by Sarah Michaelis Tuesday November 27, 2007

A new study says that more than one million Canadian students have tutors.

The study, done by The Canadian Council on Learning, reports that parents who hire tutors for their children do so because they are financially capable, disappointed in the school system and want their kids to have an edge later on in life.  

This adds to the growing trend of “helicopter parenting.” The term was coined by the U.S futurist research and consulting firm Social Technologies to describe the hovering nature of some parents who micromanage all aspects of their child’s life well into adulthood. It may start with the hiring of tutors but it moves on to meeting with university professors over a bad grade or even calling perspective employers.  

We all want our children to succeed and evidence shows that parents who are involved in their child’s education have kids who do better overall. But is this going too far? Not necessarily.

The National Survey of Student Engagement in the U.S. reports that kids with “helicopter parents” had “higher levels of engagement and more frequent use of deep learning activities,” and “greater gains on a host of desired college outcomes, and greater satisfaction with the college experience.”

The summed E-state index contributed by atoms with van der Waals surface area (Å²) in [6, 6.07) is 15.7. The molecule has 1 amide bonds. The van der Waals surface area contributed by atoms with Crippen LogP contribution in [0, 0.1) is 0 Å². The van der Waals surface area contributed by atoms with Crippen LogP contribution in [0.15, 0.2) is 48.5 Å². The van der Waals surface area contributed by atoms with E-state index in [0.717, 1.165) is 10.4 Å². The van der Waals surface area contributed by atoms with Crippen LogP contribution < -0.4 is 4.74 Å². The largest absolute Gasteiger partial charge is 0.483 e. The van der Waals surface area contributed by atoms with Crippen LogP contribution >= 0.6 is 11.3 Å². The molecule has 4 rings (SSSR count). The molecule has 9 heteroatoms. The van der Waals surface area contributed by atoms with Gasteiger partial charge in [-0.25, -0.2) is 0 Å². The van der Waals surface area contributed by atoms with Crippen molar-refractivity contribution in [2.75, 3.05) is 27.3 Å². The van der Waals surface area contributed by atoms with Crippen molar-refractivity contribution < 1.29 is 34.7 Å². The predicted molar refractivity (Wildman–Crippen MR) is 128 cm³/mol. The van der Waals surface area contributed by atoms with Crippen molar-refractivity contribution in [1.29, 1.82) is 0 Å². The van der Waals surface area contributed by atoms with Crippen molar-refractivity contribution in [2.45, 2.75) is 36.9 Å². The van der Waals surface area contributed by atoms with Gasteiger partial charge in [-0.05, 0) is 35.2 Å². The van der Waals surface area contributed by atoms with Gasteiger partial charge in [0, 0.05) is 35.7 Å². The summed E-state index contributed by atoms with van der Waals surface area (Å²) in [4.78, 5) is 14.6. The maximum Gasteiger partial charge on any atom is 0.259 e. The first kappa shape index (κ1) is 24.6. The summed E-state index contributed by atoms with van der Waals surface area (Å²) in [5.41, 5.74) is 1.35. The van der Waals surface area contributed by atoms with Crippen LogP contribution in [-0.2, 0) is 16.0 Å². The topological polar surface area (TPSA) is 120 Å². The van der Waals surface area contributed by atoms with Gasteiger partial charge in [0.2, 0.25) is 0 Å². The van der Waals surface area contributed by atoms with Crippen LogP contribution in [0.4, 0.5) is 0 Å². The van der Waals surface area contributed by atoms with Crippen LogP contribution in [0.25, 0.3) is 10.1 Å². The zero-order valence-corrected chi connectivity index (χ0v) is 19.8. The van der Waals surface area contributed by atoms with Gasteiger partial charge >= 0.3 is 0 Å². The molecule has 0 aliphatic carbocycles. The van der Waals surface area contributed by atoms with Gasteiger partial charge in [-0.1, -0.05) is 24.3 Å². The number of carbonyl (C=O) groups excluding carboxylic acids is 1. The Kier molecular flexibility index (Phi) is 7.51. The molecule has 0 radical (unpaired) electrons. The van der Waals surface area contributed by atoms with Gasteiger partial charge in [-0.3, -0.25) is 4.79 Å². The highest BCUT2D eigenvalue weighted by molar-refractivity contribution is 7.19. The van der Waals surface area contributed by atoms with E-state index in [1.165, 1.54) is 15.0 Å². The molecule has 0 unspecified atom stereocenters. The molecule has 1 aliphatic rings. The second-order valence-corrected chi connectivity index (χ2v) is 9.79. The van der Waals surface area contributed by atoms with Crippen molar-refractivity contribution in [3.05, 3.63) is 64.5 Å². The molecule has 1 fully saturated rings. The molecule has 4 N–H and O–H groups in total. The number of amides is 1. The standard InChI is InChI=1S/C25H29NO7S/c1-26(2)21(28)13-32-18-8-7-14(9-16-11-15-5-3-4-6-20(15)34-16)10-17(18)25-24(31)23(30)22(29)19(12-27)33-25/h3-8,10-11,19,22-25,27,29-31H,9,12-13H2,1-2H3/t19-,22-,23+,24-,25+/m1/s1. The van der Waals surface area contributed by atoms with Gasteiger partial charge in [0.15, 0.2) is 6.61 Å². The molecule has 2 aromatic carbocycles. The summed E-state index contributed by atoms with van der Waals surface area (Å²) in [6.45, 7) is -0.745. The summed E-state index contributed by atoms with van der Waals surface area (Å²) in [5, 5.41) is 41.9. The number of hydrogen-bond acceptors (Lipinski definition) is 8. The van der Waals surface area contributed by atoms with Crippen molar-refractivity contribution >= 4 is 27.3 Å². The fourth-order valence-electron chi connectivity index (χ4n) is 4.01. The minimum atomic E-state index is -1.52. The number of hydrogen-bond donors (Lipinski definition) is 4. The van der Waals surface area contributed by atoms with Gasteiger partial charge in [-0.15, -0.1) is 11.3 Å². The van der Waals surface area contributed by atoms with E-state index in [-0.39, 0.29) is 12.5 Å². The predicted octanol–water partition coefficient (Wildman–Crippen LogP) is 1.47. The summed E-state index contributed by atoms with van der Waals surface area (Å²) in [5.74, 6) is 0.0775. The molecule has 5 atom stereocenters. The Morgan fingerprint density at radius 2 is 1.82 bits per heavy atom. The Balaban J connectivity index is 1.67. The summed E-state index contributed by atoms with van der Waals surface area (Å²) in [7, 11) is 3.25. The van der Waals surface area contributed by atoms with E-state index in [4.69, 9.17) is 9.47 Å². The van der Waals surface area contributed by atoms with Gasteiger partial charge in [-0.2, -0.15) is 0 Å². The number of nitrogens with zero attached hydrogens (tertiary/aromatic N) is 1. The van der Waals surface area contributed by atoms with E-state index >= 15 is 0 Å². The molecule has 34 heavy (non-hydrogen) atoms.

But the survey also reports that the grades of these students were not higher than those with less-involved parents. The reason for this could be that the kids with hovering parents need the extra support because they have trouble in school. This brings us back to the tutoring issue.

One million is not a high number if you look at the number of students in the Canadian school system. In fact, the majority of parents surveyed by the CCL were satisfied with the education provided for their children. So maybe those who hire tutors do so because they do not think their child will succeed within the school system and need a little extra push. And why should the support stop once they enter university?

That being said, calling employers is taking things too far. Some people have reportedly brought their mothers to job interviews. That’s more than a little creepy. So like everything else, moderation is key. Help them when it’s absolutely necessary but let them become who they will become all on their own.

Parenting & Family